— by MARIUSZ ZUBROWSKI —
The English have a term called “chav.” It’s usually used among teenagers and those of a younger-demographic. It has a multitude of meanings, but the predominate definition is “scum of the Earth” (according to Urban Dictionary anyway).
“Chavs” are described as being recognizable by their immature and rude personalities and also by their “phat beats,” which they use to create the image that they are “hardcore gangsters.” The degeneration in today’s youth is usually blamed on music, video games, television, etc., and “Red Road” director Andrea Arnold has taken notice.
In her latest film, “Fish Tank,” which garnered prestige at last year’s Cannes Film Festival, Arnold explores the topic of social decline through the story of Mia, an ostracized teenager whose life gets even harder when her mother brings home a new boyfriend. “Fish Tank” is uncompromising in its message and perhaps too much so, as the characters are more obnoxious than parents who bring their screaming toddlers to packed film-premiers.
Newcomer Katie Jarvis plays Mia, a trouble-making teenager who has been expelled from school and follows her own set of rules. She has no friends but she has one passion — dancing. More specifically, dancing to hip-hop music. She holds onto her dream of making it big as she’s forced to endure the struggles of a broken home. Mia’s mother, Joanne, is a partying drunk who often criticizes her. But Mia’s life becomes even harder when Joanne starts dating Connor, who is played by Michael Fassbender. Connor promises to inject love into Mia’s broken relationship with her mother, but just further collapses the aspiring dancer’s life.
The title “Fish Tank” derives from the nature of Mia’s struggles. Just like a fish in a tank, Mia is supposed to be the goodness incarnate who remains unchanged by an always-evolving outside environment. However, Mia is instead presented as being rude, obnoxious and ultimately unlikeable. Though it is easy to look at her circumstances and feel pity, it’s not easy to find a redeemable quality.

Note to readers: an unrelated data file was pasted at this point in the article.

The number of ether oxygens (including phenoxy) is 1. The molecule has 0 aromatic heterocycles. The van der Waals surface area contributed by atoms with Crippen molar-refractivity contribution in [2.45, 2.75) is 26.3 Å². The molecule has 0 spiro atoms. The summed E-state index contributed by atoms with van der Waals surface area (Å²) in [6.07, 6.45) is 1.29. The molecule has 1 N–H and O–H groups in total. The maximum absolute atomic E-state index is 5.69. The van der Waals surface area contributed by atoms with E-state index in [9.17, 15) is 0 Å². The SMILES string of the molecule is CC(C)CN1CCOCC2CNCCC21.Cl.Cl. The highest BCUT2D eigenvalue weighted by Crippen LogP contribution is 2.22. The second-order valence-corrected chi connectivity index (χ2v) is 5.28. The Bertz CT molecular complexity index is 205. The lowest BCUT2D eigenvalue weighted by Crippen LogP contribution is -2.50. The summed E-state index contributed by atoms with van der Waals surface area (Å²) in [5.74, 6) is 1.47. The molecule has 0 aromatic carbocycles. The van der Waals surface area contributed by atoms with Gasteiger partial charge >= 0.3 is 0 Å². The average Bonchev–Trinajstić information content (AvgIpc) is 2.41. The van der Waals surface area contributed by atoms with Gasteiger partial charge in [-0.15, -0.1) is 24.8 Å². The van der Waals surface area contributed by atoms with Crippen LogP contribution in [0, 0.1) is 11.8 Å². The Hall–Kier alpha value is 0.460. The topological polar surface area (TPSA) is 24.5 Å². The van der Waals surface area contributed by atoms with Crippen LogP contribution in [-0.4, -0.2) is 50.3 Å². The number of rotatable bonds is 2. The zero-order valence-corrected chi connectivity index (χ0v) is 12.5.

Speaking about unlikeable characters, Mia isn’t the only one. In fact, it’s the whole cast. This was intentional, but without there being someone who shines above the scum, it’s unforgivable. Because of this, “Fish Tank” quickly transforms from holding integrity against all odds on a pedestal and instead glorifies the “chavs.” Director Andrea Arnold makes it seem like the world is going to be hell and there isn’t a thing that anyone can do about it (at least not in England).
There is nothing wrong in the acting, but the way that the characters are developed makes the performances quite forgettable. Fortunately, the performers who play Mia and Conner, Kate Jarvis and Michael Fassbender, have bright futures ahead of them; it’s obvious that they tried and succeeded in capturing the characters that they were hired to play — unfortunately, this isn’t a good thing in “Fish Tank.”
Andrea Arnold’s sophomore picture has a definite agenda and it shows an honest effort. However, the sheer stupidity of the characters, intentionally or not, overshadows everything in “Fish Tank” and even distorts its own message. Pair that with a nearly implausible third act, and you get a uncompromising drama that trips over its own ultra-realism.
— Click here for three clips from ‘Fish Tank’ —
Follow Mariusz Zubrowski on Twitter at http://twitter.com/ijm_Mariusz.